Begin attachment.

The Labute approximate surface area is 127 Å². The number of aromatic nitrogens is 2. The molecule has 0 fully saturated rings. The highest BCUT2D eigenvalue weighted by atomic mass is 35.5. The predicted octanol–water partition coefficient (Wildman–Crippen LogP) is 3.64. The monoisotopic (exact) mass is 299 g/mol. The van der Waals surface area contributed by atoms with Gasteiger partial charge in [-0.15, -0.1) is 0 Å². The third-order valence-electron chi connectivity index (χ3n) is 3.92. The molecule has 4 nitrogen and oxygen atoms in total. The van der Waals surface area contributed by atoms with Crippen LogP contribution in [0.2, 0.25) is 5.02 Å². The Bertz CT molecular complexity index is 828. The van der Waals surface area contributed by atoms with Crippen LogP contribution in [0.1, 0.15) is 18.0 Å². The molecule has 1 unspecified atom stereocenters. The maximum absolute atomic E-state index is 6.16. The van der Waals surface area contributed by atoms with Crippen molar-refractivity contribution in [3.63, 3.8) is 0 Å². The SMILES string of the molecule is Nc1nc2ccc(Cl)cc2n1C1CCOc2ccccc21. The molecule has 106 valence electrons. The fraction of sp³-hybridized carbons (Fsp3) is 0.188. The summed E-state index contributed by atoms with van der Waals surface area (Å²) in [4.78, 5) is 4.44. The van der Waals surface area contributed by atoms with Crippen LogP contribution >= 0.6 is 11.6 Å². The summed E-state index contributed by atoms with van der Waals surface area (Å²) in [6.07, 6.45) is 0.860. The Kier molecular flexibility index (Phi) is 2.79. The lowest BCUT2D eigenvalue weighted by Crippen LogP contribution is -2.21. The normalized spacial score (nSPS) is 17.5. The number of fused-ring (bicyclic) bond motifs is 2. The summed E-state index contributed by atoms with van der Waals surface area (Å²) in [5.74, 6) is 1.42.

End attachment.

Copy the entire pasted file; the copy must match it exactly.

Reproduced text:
The Labute approximate surface area is 127 Å². The number of aromatic nitrogens is 2. The molecule has 0 fully saturated rings. The highest BCUT2D eigenvalue weighted by atomic mass is 35.5. The predicted octanol–water partition coefficient (Wildman–Crippen LogP) is 3.64. The monoisotopic (exact) mass is 299 g/mol. The van der Waals surface area contributed by atoms with Gasteiger partial charge in [-0.15, -0.1) is 0 Å². The third-order valence-electron chi connectivity index (χ3n) is 3.92. The molecule has 4 nitrogen and oxygen atoms in total. The van der Waals surface area contributed by atoms with Crippen LogP contribution in [0.2, 0.25) is 5.02 Å². The Bertz CT molecular complexity index is 828. The van der Waals surface area contributed by atoms with Crippen LogP contribution in [0.1, 0.15) is 18.0 Å². The molecule has 1 unspecified atom stereocenters. The maximum absolute atomic E-state index is 6.16. The van der Waals surface area contributed by atoms with Crippen molar-refractivity contribution in [3.63, 3.8) is 0 Å². The SMILES string of the molecule is Nc1nc2ccc(Cl)cc2n1C1CCOc2ccccc21. The molecule has 106 valence electrons. The fraction of sp³-hybridized carbons (Fsp3) is 0.188. The summed E-state index contributed by atoms with van der Waals surface area (Å²) in [4.78, 5) is 4.44. The van der Waals surface area contributed by atoms with Crippen LogP contribution >= 0.6 is 11.6 Å². The summed E-state index contributed by atoms with van der Waals surface area (Å²) in [6.07, 6.45) is 0.860. The Kier molecular flexibility index (Phi) is 2.79. The lowest BCUT2D eigenvalue weighted by Crippen LogP contribution is -2.21. The normalized spacial score (nSPS) is 17.5. The number of fused-ring (bicyclic) bond motifs is 2. The summed E-state index contributed by atoms with van der Waals surface area (Å²) in [5.74, 6) is 1.42.